Notice the phrases like:

  • “Each has a short fuse requiring action.”
  • “We’d like to put an acquisition offer in front of the company this week.”
  • “Our existing camera and roadmap does not put us in a position to win.”

And check out the short anecdotes whenever jargon is used.

Instead of just saying “smarthome functionality,” they add, “e.g. when did the kids arrive home, who is at the front door, did the repairman come?”

Simple writing is better than “sounding smart.”

“Big Doors Swing on Small Hinges”

Everything in this memo (and Amazon’s investment) hinges on this one paragraph:

Cameras and home protection are strategic segments for Amazon, as we look for ways to grow our presence in the home. [They] provide an attractive business model with recurring revenue and high gross margins. Security can also feed our flywheels (Prime, Alexa) while being a large, profitable business in its own right… we see camera sales as the top-of-funnel customer acquisition step for driving subscription services.

That soundbite is largely all Jeff Bezos needed to greenlight an investment.

Which is kind of funny, right?

They ended up spending ~$1.1B total to buy both Ring and Blink. Which isn’t a small amount.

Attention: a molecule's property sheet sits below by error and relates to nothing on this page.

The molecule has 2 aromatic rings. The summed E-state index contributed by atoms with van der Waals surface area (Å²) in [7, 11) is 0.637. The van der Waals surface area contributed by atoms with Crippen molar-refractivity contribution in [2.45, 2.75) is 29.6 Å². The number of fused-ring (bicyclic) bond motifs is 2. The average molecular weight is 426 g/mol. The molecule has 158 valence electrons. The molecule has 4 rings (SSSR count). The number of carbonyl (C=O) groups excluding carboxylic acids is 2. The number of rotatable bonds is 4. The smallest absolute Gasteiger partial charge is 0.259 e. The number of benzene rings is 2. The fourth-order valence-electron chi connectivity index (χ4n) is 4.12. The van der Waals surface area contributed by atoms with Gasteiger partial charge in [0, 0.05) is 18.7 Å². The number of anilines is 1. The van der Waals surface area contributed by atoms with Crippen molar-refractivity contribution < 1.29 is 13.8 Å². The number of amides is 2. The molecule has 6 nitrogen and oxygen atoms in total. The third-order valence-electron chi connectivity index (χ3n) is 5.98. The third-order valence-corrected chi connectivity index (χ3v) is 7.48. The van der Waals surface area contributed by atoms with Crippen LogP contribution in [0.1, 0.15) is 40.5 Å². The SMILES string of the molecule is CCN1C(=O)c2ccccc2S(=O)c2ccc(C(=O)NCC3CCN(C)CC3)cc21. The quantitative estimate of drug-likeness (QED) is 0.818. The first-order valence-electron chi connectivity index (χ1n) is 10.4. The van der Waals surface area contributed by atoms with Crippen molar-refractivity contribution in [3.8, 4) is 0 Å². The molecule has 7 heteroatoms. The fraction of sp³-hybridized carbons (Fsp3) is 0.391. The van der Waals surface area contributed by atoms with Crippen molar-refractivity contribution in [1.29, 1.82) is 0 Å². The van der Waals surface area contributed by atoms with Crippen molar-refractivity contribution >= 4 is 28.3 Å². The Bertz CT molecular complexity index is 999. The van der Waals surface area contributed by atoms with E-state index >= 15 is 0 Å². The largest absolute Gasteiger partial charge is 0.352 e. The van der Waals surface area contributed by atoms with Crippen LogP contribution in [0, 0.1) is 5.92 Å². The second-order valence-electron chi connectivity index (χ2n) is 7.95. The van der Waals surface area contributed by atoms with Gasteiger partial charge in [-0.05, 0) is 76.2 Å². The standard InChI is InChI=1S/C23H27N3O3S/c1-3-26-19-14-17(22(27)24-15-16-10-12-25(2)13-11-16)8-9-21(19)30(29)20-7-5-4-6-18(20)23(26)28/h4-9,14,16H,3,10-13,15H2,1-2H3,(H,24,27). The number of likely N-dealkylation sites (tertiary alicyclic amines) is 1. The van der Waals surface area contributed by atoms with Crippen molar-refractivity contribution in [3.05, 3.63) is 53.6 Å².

But check out this email exchange, which starts with a lot of details and specifics sent to Jeff:

And then, Jeff’s initial reply. “I’d buy it right now.”

Which he later builds on by saying, “my view is we’re buying market position — not technology.”

The whole point of the soundbite above. Which stuck with Jeff.

Quick Signoff on Big Investments

Related to Jeff’s short and quick email above, here’s a counterintuitive statement you’ll often hear from executives in strategic sales:

“We can’t afford that small of a budget.”

Did you catch that?

We often think larger contracts = slower approvals + lower win rates. But the reality is scoping larger deals more often increases your win rate.

Because execs know underinvesting in what’s important creates more risk. Not less.

So they're saying, “We can’t afford that small of a budget,” in a different way:

“This is too important and this feels too cheap to risk it.”

They’d rather spend $500K than $50K (or $5M vs. $500K) to make sure a project is fully resourced, gets done correctly, and change sticks.

(Or $1B to make sure they have market position.)

The trick is knowing what type of situation you’re in:

  • (Strategic) Selling to a company-wide priority.
  • (Functional) Solving a specific business unit's problem.

If you’ve tapped a priority, it likely means the exec won't risk that a project goes off the rails. So you can lose to someone with a scope 10X yours.

You'll know you're selling to priorities vs. problems, if:

  1. People refer to the internal project with a "codename."
  2. The project makes it to an all-staff meeting agenda.